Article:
Day(s) and Time(s) Test Performed Outlines the days and times the test is performed. This field reflects the day and time the sample must be in the testing laboratory to begin the testing process and includes any specimen preparation and processing time required before the test is performed. Some tests are listed as continuously performed, which means assays are performed several times during the day.
Monday through Sunday; Continuously
Analytic Time Defines the amount of time it takes the laboratory to setup and perform the test. This is defined in number of days. The shortest interval of time expressed is "same day/1 day," which means the results may be available the same day that the sample is received in the testing laboratory. One day means results are available 1 day after the sample is received in the laboratory.
Same day/1 day
Maximum Laboratory Time Defines the maximum time from specimen receipt at Mayo Medical Laboratories until the release of the test result
Specimen Retention Time Outlines the length of time after testing that a specimen is kept in the laboratory before it is discarded
Performing Laboratory Location The location of the laboratory that performs the test
Test Classification Provides information regarding the medical device classification for laboratory test kits and reagents. Tests may be classified as cleared or approved by the US Food and Drug Administration (FDA) and used per manufacturer's instructions, or as products that do not undergo full FDA review and approval, and are then labeled as an Analyte Specific Reagent (ASR), Investigation Use Only (IUO) product, or a Research Use Only (RUO) product.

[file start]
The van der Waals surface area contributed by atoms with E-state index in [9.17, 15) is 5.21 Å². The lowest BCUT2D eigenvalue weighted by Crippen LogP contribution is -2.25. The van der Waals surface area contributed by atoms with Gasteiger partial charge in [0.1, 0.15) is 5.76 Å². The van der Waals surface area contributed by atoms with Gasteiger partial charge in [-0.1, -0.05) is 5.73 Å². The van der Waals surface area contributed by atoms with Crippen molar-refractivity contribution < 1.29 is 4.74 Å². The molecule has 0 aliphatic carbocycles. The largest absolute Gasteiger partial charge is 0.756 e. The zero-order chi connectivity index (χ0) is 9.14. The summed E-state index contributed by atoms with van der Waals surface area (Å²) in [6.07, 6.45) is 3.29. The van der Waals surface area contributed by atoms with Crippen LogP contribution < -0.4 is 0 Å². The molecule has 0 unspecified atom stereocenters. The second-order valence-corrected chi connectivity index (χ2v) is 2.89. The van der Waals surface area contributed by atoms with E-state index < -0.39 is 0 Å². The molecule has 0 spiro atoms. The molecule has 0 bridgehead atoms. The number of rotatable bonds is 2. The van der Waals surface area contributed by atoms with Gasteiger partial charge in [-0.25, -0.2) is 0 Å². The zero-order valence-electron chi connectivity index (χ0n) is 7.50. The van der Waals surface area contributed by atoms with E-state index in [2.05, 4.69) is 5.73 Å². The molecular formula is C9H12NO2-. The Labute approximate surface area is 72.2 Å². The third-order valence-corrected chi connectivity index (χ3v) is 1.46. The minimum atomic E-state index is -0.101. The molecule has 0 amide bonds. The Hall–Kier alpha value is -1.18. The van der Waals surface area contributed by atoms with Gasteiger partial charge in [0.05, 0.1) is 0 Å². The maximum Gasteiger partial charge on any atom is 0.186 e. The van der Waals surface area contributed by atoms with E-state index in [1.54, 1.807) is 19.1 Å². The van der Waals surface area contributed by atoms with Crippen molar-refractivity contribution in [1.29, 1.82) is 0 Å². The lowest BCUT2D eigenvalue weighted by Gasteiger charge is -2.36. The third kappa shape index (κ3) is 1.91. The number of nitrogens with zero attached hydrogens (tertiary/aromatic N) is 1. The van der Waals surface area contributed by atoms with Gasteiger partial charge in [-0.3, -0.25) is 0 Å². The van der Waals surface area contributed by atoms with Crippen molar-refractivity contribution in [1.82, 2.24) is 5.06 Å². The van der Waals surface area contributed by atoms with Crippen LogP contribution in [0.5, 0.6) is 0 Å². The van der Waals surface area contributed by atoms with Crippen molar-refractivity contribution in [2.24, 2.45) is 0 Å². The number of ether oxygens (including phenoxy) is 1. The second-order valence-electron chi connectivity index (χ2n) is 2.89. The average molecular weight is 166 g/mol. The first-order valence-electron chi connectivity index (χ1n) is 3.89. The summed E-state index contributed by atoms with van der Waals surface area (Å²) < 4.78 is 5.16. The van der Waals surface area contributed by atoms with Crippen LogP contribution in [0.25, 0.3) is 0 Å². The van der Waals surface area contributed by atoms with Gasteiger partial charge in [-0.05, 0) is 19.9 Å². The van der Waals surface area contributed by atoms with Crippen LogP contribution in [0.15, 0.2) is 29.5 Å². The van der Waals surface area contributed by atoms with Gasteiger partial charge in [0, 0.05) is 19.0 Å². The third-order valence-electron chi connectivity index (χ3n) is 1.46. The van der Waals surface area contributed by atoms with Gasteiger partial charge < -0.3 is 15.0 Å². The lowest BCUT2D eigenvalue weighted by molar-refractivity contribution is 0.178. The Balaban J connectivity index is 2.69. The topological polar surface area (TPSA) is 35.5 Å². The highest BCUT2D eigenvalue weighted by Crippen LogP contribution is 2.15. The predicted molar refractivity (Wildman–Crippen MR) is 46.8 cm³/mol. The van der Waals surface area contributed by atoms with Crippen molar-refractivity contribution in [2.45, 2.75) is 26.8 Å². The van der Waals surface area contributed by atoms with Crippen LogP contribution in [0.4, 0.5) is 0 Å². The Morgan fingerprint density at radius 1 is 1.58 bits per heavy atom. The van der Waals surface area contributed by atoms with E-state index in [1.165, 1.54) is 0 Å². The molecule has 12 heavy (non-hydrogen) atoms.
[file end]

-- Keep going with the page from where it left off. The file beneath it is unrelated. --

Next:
This test has been cleared or approved by the U.S. Food and Drug Administration and is used per manufacturer's instructions. Performance characteristics were verified by Mayo Clinic in a manner consistent with CLIA requirements.
CPT Code Information Provides guidance in determining the appropriate Current Procedural Terminology (CPT) code(s) information for each test or profile. The listed CPT codes reflect Mayo Medical Laboratories interpretation of CPT coding requirements. It is the responsibility of each laboratory to determine correct CPT codes to use for billing.
LOINC® Code Information Provides guidance in determining the Logical Observation Identifiers Names and Codes (LOINC) values for the result codes returned for this test or profile.
|Result ID||Reporting Name||LOINC Code|
|MONOS||Infectious Mono Test, S||31418-7|